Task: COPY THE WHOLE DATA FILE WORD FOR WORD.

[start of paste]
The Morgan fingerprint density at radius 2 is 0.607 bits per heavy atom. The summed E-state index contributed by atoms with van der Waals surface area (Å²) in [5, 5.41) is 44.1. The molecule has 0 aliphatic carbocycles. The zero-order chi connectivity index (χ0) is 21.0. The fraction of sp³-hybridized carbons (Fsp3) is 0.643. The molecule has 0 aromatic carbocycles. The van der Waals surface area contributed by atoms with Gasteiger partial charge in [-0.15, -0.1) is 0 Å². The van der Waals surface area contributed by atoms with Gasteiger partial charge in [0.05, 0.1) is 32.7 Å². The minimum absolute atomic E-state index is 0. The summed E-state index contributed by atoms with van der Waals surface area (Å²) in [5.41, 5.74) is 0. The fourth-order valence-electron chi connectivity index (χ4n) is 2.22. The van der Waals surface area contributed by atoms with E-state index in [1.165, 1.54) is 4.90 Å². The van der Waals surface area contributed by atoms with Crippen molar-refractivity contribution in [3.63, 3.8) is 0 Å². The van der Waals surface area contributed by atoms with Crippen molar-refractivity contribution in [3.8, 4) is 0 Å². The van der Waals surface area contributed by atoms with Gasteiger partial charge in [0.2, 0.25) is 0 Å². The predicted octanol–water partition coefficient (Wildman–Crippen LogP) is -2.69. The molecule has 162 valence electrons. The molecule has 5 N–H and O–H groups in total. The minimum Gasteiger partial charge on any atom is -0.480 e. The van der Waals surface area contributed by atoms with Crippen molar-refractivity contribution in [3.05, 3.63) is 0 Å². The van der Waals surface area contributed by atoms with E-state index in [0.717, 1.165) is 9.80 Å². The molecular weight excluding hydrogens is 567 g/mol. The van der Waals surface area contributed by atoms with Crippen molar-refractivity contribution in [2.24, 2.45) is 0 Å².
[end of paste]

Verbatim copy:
The Morgan fingerprint density at radius 2 is 0.607 bits per heavy atom. The summed E-state index contributed by atoms with van der Waals surface area (Å²) in [5, 5.41) is 44.1. The molecule has 0 aliphatic carbocycles. The zero-order chi connectivity index (χ0) is 21.0. The fraction of sp³-hybridized carbons (Fsp3) is 0.643. The molecule has 0 aromatic carbocycles. The van der Waals surface area contributed by atoms with Gasteiger partial charge in [-0.15, -0.1) is 0 Å². The van der Waals surface area contributed by atoms with Gasteiger partial charge in [0.05, 0.1) is 32.7 Å². The minimum absolute atomic E-state index is 0. The summed E-state index contributed by atoms with van der Waals surface area (Å²) in [5.41, 5.74) is 0. The fourth-order valence-electron chi connectivity index (χ4n) is 2.22. The van der Waals surface area contributed by atoms with E-state index in [1.165, 1.54) is 4.90 Å². The van der Waals surface area contributed by atoms with Crippen molar-refractivity contribution in [3.63, 3.8) is 0 Å². The van der Waals surface area contributed by atoms with Crippen molar-refractivity contribution in [3.8, 4) is 0 Å². The van der Waals surface area contributed by atoms with Gasteiger partial charge in [0.2, 0.25) is 0 Å². The predicted octanol–water partition coefficient (Wildman–Crippen LogP) is -2.69. The molecule has 162 valence electrons. The molecule has 5 N–H and O–H groups in total. The minimum Gasteiger partial charge on any atom is -0.480 e. The van der Waals surface area contributed by atoms with Crippen molar-refractivity contribution in [3.05, 3.63) is 0 Å². The van der Waals surface area contributed by atoms with E-state index in [0.717, 1.165) is 9.80 Å². The molecular weight excluding hydrogens is 567 g/mol. The van der Waals surface area contributed by atoms with Crippen molar-refractivity contribution in [2.24, 2.45) is 0 Å².